2. Where was the Baltimore County Police Department? Both Scott Shellenberger and Adam Lippe “passed the buck” to the Police, saying that they had done the relevant investigation and possessed the relevant evidence. Even the MJCS record, notorious for spotty & incomplete information, shows “Chief James W Johnson’s motion to quash and/or a protective order of plt’s subpoena.” Not only was this motion not adjucated during the Feb 24 trial; it was apparently not even available to Judge Purpura, who said she saw no evidence of a police subpoena. Whereas other motions to quash (such as that for Deborah Jeon) are listed as “Granted”, no such designation appears for Chief Johnson.
3. Missing files. In addition to the apparent lack of paperwork on the police subpoena, the judge also did not have the affadavit of service, filed seven days ago with the Baltimore County Circuit Court according to Brian Vaeth and Duane Davis. Why not?
4. Bizarre decision by judge. I recognize that law is subjective, and that a trial by judge (unwanted!) leaves one dependent on the views and reasoning of one particular person. Nevertheless I am taken aback by the particular conclusions drawn by Nancy Purpura in this case. She had seemingly incontrovertible (certainly undisputed) evidence of a forged check, sitting right on her desk. (The check was written from Duane Davis’s account and signed as him—while he was incarcerated in Illinois.) Jake Davis argued that he did not forge the check himself, and while this is conceivable, the check did pertain directly to the business he was operating. Jake Davis admitted in court that he used checks from Duane Davis’s account to pay business expenses. These checks would necessarily have been forged, used illegally and without authorization, well before Duane gave Jake power of attorney. Again, the defendant literally conceded one of the charges against him, yet Judge Purpura dismissed all charges as “wild accusations” and awarded nothing to the plaintiff.
Purpura ended the trial abruptly, without allowing Shorty the time she had promised for rebuttal or closing statement.
5. Landlord avoids trial with (faulty interpretation of?) technicality. James Hammonds and his lawyer John Murphy acknowledged that they received copies of the summons. They even appeared in court for a settlement negotiation, during which time the judge said he considered their ‘failure to serve in person’ argument to be invalid. Yet Judge Purpura allowed Hammonds to leave the trial after ten minutes because he was not properly served.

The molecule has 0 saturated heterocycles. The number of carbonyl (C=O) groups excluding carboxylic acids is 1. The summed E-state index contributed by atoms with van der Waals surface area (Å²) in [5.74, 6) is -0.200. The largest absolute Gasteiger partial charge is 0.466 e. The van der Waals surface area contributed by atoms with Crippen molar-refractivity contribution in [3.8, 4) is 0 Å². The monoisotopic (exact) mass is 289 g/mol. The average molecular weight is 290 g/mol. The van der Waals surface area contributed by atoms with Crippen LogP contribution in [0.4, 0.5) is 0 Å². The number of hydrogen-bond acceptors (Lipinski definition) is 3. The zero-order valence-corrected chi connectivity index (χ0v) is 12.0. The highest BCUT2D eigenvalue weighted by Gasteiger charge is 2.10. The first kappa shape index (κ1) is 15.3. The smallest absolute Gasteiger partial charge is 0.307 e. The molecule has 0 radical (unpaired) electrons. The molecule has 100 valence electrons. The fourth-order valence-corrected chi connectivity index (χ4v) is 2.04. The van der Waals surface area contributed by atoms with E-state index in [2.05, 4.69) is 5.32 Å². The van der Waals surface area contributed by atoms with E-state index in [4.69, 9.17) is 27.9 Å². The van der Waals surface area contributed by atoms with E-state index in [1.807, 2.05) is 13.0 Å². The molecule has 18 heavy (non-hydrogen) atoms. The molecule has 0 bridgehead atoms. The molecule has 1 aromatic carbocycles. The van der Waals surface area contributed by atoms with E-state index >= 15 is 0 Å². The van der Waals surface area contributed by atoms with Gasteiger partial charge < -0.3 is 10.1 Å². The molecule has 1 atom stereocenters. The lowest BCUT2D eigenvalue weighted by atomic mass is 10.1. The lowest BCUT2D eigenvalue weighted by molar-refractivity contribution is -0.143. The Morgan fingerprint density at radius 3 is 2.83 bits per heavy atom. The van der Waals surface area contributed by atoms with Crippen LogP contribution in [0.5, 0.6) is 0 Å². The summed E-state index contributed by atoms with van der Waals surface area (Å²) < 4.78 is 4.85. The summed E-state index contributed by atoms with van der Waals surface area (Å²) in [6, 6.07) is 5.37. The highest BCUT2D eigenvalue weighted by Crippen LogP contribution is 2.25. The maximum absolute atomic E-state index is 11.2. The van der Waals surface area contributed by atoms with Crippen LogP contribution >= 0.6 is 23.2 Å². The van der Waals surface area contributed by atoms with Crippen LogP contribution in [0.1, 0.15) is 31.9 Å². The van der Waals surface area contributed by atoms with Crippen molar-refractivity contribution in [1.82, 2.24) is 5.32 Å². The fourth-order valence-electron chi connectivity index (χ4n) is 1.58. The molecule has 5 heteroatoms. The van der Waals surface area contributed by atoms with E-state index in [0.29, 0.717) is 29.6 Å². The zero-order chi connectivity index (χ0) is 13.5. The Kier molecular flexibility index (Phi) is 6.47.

A third party, Brian Vaeth, testified under oath that he delivered the summons to a person over 18 years old on the Hammonds property. If he’s telling the truth, he satisfied the legal requirements for a summons. His testimony was never disproven, since Hammonds didn’t bother to bring his wife, Angela Hammonds, to testify about whether she had accepted the paperwork from Vaeth. James Hammonds says he found the summons “jammed into a screen door” on his house; if Angela Hammonds received the paperwork and then left it in the screen door, James Hammonds would still have been legally served. James Hammonds cannot legally testify—it’s hearsay—on whether his wife received paperwork in his absence. Yet Judge Purpura allowed this testimony without a word, even before going on to deny Duane Davis 100% of his abundant video evidence because she conjectured that certain types of testimony contained within the videos would not be admissible.
When plaintiff Davis pointed out that he had sent certified mail, Purpura said he was helping Hammonds’ case, because if the certified mail was returned it didn’t count as proper service. The whole scenario is comical, since Hammonds has obviously been adequately informed about the case and provided with all the necessary information. For a lawyer’s office to refuse certified mail in order to dismiss a case on a technicality is, in my humble opinion, unethical. And indeed, provably sending certified mail to the correct address may actually be enough to satisfy the legal requirement for summons.
6. Two Baltimore County State’s Attorneys describe their negligence under oath. Both Scott Shellenberger and Adam Lippe say they never looked at evidence in their possession while deciding whether or not to prosecute a case for Duane Davis. Yet their same office, led by Shellenberger, decided to press criminal charges against Duane Davis, for a dispute in which that same evidence would have been relevant. Adam Lippe admitted that his office never contacted the IRS or state comptroller regarding the accusations of identity theft and forged checks. Both State’s Attorneys offer an inconsistent story; did Mr. Lippe turn Mr. Davis away after deciding (through oral conversation) that there was no grounds for a case? Or did he refer the case to Baltimore County Police Department for investigation?
Even when the Sun does report on Shorty, they only give details that portray him as a wacky extremist. They never tell you about the documentary he was making to expose the prison industry and its corrupt ties to lawyers, judges, politicians… and the media.
To be continued.